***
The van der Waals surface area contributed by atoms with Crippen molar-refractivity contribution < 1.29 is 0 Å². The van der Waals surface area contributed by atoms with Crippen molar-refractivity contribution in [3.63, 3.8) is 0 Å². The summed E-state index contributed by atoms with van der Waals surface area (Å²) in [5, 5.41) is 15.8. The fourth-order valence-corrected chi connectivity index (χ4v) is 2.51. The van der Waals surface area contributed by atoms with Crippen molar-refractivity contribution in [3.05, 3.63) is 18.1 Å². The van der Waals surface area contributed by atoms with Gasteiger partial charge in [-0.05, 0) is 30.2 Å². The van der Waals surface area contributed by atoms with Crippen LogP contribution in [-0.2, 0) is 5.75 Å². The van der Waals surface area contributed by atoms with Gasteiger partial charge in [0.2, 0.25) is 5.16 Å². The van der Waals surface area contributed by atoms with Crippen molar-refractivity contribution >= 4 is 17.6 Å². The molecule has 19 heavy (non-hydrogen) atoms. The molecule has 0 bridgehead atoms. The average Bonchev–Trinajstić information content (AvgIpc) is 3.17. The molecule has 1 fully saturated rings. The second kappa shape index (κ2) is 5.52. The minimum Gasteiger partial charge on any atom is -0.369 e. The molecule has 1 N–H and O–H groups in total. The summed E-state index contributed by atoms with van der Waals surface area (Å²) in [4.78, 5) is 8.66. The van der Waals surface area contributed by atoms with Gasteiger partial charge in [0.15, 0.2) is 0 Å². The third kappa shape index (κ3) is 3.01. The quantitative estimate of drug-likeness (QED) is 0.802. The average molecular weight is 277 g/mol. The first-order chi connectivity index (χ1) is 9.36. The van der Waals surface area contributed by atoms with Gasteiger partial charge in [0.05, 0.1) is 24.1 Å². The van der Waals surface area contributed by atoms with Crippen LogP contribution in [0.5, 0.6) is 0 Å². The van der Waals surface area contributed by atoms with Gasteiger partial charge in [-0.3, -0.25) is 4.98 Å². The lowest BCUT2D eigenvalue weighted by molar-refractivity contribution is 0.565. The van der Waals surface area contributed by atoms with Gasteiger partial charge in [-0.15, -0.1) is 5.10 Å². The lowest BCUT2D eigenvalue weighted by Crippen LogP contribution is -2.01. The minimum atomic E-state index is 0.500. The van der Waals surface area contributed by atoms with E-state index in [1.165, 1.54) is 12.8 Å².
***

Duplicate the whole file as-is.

The van der Waals surface area contributed by atoms with Crippen molar-refractivity contribution < 1.29 is 0 Å². The van der Waals surface area contributed by atoms with Crippen molar-refractivity contribution in [3.63, 3.8) is 0 Å². The summed E-state index contributed by atoms with van der Waals surface area (Å²) in [5, 5.41) is 15.8. The fourth-order valence-corrected chi connectivity index (χ4v) is 2.51. The van der Waals surface area contributed by atoms with Crippen molar-refractivity contribution in [3.05, 3.63) is 18.1 Å². The van der Waals surface area contributed by atoms with Gasteiger partial charge in [-0.05, 0) is 30.2 Å². The van der Waals surface area contributed by atoms with Crippen LogP contribution in [-0.2, 0) is 5.75 Å². The van der Waals surface area contributed by atoms with Gasteiger partial charge in [0.2, 0.25) is 5.16 Å². The van der Waals surface area contributed by atoms with Crippen molar-refractivity contribution >= 4 is 17.6 Å². The molecule has 19 heavy (non-hydrogen) atoms. The molecule has 0 bridgehead atoms. The average Bonchev–Trinajstić information content (AvgIpc) is 3.17. The molecule has 1 fully saturated rings. The second kappa shape index (κ2) is 5.52. The minimum Gasteiger partial charge on any atom is -0.369 e. The molecule has 1 N–H and O–H groups in total. The summed E-state index contributed by atoms with van der Waals surface area (Å²) in [4.78, 5) is 8.66. The van der Waals surface area contributed by atoms with Gasteiger partial charge in [0.15, 0.2) is 0 Å². The third kappa shape index (κ3) is 3.01. The quantitative estimate of drug-likeness (QED) is 0.802. The average molecular weight is 277 g/mol. The first-order chi connectivity index (χ1) is 9.36. The van der Waals surface area contributed by atoms with Gasteiger partial charge in [0.05, 0.1) is 24.1 Å². The van der Waals surface area contributed by atoms with Crippen LogP contribution in [0.5, 0.6) is 0 Å². The van der Waals surface area contributed by atoms with Gasteiger partial charge in [-0.3, -0.25) is 4.98 Å². The lowest BCUT2D eigenvalue weighted by molar-refractivity contribution is 0.565. The van der Waals surface area contributed by atoms with Gasteiger partial charge in [-0.15, -0.1) is 5.10 Å². The lowest BCUT2D eigenvalue weighted by Crippen LogP contribution is -2.01. The minimum atomic E-state index is 0.500. The van der Waals surface area contributed by atoms with E-state index in [1.165, 1.54) is 12.8 Å².